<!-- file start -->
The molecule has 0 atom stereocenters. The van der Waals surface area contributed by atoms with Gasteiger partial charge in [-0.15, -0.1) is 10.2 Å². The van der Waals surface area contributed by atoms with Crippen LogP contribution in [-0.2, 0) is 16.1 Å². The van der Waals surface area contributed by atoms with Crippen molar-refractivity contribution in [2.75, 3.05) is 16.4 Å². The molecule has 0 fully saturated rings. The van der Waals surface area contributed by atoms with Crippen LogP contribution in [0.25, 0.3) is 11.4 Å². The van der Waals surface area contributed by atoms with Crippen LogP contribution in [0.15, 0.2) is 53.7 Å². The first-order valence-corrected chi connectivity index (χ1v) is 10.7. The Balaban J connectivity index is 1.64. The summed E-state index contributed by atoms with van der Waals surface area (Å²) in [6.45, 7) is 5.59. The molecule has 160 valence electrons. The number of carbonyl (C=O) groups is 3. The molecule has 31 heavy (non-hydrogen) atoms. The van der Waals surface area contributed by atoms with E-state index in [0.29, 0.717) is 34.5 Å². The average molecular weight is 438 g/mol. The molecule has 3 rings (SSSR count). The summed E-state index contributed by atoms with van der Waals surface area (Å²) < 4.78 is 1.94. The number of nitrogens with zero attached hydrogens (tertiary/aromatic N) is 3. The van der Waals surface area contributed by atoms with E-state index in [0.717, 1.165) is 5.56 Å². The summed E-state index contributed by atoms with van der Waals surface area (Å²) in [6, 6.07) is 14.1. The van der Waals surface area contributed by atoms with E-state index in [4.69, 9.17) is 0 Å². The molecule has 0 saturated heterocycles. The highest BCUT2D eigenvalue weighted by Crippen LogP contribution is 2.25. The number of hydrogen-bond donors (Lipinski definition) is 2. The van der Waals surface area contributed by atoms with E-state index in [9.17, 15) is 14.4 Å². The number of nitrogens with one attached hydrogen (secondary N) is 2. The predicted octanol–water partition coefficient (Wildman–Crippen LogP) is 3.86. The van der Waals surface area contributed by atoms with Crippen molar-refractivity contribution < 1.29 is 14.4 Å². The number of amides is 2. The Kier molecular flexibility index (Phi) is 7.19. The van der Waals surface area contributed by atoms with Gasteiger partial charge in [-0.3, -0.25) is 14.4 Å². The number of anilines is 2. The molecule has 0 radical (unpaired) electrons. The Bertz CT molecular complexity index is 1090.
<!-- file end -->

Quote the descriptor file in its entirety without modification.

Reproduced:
The molecule has 0 atom stereocenters. The van der Waals surface area contributed by atoms with Gasteiger partial charge in [-0.15, -0.1) is 10.2 Å². The van der Waals surface area contributed by atoms with Crippen LogP contribution in [-0.2, 0) is 16.1 Å². The van der Waals surface area contributed by atoms with Crippen molar-refractivity contribution in [2.75, 3.05) is 16.4 Å². The molecule has 0 fully saturated rings. The van der Waals surface area contributed by atoms with Crippen LogP contribution in [0.25, 0.3) is 11.4 Å². The van der Waals surface area contributed by atoms with Crippen LogP contribution in [0.15, 0.2) is 53.7 Å². The first-order valence-corrected chi connectivity index (χ1v) is 10.7. The Balaban J connectivity index is 1.64. The summed E-state index contributed by atoms with van der Waals surface area (Å²) in [6.45, 7) is 5.59. The molecule has 160 valence electrons. The number of carbonyl (C=O) groups is 3. The molecule has 31 heavy (non-hydrogen) atoms. The van der Waals surface area contributed by atoms with E-state index in [0.29, 0.717) is 34.5 Å². The average molecular weight is 438 g/mol. The molecule has 3 rings (SSSR count). The summed E-state index contributed by atoms with van der Waals surface area (Å²) < 4.78 is 1.94. The number of nitrogens with zero attached hydrogens (tertiary/aromatic N) is 3. The van der Waals surface area contributed by atoms with E-state index in [0.717, 1.165) is 5.56 Å². The summed E-state index contributed by atoms with van der Waals surface area (Å²) in [6, 6.07) is 14.1. The van der Waals surface area contributed by atoms with E-state index in [4.69, 9.17) is 0 Å². The molecule has 0 saturated heterocycles. The highest BCUT2D eigenvalue weighted by Crippen LogP contribution is 2.25. The number of hydrogen-bond donors (Lipinski definition) is 2. The van der Waals surface area contributed by atoms with E-state index in [9.17, 15) is 14.4 Å². The number of nitrogens with one attached hydrogen (secondary N) is 2. The predicted octanol–water partition coefficient (Wildman–Crippen LogP) is 3.86. The van der Waals surface area contributed by atoms with Crippen molar-refractivity contribution < 1.29 is 14.4 Å². The number of amides is 2. The Kier molecular flexibility index (Phi) is 7.19. The van der Waals surface area contributed by atoms with Gasteiger partial charge in [-0.3, -0.25) is 14.4 Å². The number of anilines is 2. The molecule has 0 radical (unpaired) electrons. The Bertz CT molecular complexity index is 1090.